Tag Archive: Authors


pilot and the little prince 

The Pilot and the Little Prince: The Life of Antoine de Saint-Exupery by Peter Sis

Born in a time when airplanes were just arriving in the skies, French author Antoine de Saint-Exupery had dreams of flying himself.  At age 12, Antoine made his own flying machine that didn’t work.  He spent his days at the nearby airfield watching the pilots fly.  He even convinced one of them to take him up with him.  After serving in the military, Antoine took a job delivering the mail by plane.  Antoine was put in charge of an isolated airfield himself.  It was there that he started to write, but he also kept on flying, helping create new air routes in South America.  He returned to France eventually and got married.  He continued to both write and fly even after moving to New York, having famous adventures and also creating his beloved Little Prince.

Sis beautifully shows the life of a man with two strong passions: writing and aviation.  He very effectively ties the two together, showing how they support one another though they may seem so separate and apart.  This is a book less about the creative process of an artist and more about the adventures that he had that inspired his writing and the eventual creation of a character who is beloved around the world. 

As always, Sis’ illustrations are dazzling in their minute details.  He playfully puts faces on mountains that form the landscape below the plane.  He creates the Manhattan skyline in fine lines with the red of the sun peeking over the horizon.  And then there are the smaller touches on the page that one lingers over and that add further information as well.

A dynamic picture book biography of an unusual author, this book demonstrates that there are many paths to becoming a writer and that the best path is your very own.  Appropriate for ages 6-9.

Reviewed from library copy.

scraps

The Scraps Book: Notes from a Colorful Life by Lois Ehlert

This nonfiction picture book allows readers a glimpse into Ehlert’s creative process as well as her personal history.  The book begins with a very young Ehlert and how she was raised by parents who enjoyed making things with their hands.  She even had her own art space in the house.  After art school, she worked on her own art in the evenings and in an art studio by day.  She wasn’t creating books right away, but when she started she found inspiration right in her own life.  At this point, the book focuses on Ehlert’s previous work and the process she uses to create her beloved books.  This is a colorful and delightful visit to an artist’s studio.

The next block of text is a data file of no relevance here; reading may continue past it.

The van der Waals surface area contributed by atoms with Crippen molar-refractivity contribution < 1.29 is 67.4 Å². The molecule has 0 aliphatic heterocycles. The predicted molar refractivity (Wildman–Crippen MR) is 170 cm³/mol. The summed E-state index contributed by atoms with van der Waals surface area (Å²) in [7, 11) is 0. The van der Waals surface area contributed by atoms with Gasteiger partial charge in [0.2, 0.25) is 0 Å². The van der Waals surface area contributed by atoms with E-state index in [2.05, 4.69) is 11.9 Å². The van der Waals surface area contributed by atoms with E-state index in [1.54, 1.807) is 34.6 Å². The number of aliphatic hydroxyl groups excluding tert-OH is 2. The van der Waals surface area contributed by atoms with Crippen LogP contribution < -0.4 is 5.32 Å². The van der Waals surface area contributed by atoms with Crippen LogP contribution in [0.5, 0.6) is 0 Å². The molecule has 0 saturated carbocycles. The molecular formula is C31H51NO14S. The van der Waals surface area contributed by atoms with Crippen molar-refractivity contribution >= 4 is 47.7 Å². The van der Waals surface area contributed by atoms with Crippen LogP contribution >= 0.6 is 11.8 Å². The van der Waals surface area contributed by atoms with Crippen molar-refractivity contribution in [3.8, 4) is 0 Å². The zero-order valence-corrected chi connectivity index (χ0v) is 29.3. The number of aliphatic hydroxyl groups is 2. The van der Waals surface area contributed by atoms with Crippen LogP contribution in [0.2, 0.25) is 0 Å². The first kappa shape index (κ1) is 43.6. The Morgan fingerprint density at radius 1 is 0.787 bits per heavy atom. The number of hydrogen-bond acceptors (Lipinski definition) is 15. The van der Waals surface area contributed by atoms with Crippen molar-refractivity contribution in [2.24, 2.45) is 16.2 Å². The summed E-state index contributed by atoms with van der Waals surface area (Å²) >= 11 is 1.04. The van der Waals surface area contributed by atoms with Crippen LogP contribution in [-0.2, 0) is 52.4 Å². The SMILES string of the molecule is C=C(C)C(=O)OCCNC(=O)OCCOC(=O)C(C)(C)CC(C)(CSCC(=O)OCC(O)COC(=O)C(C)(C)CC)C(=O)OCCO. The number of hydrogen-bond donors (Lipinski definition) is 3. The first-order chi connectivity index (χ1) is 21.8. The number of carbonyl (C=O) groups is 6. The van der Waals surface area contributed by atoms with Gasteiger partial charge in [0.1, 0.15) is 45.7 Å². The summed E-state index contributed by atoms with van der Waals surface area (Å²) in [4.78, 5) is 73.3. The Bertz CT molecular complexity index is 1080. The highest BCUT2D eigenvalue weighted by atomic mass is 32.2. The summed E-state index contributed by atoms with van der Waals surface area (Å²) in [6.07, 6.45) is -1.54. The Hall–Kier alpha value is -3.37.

Ehlert approaches this biographical book just as she does her fictional picture books.  The pages are scattered with scraps, cut out objects, designs from her previous work, and photographs from her past.  The result is a book that shines with her own personal style and energy.  This could be no one else’s studio and no one else’s art.  Ehlert invites young readers not only to explore her own history and approach to art, but also to seek out their own and create things themselves. 

Bright, beautifully messy, and wonderfully creative, this book will be inspiring to young artists and authors.  Appropriate for ages 6-8.

Reviewed from copy received from Beach Lane.

home for mr emerson

A Home for Mr. Emerson by Barbara Kerley, illustrated by Edwin Fotheringham

Ralph Waldo Emerson grew up in Boston where he moved often with his family.  He dreamed of living out in the country near fields and woods.  After college Emerson moved to the small town of Concord, Massachusetts where he bought a farmhouse.  He brought along a bride and an extensive personal library.  He quickly found that he wanted friends to fill up his house and set off throughout Concord to meet his neighbors.  Emerson now had all that he wanted, a family, woods, fields, an orchard and many books and friends.  He began to travel extensively and lecture which brought even more people to his home, people from around the world.  Then one day, Emerson’s beloved home caught on fire and it was his way of life that saves him in the end.

The creative team that did The Extraordinary Mark Twain and What to Do about Alice? return with another dynamic picture book biography.  Kerley manages to both introduce Emerson to elementary-aged children and also to delve deeply into his personal life and the way that his writings reflected that lifestyle as well.  More details about Emerson and his life are available at the end of the book along with inspiration for young people to build their own worlds around what they love.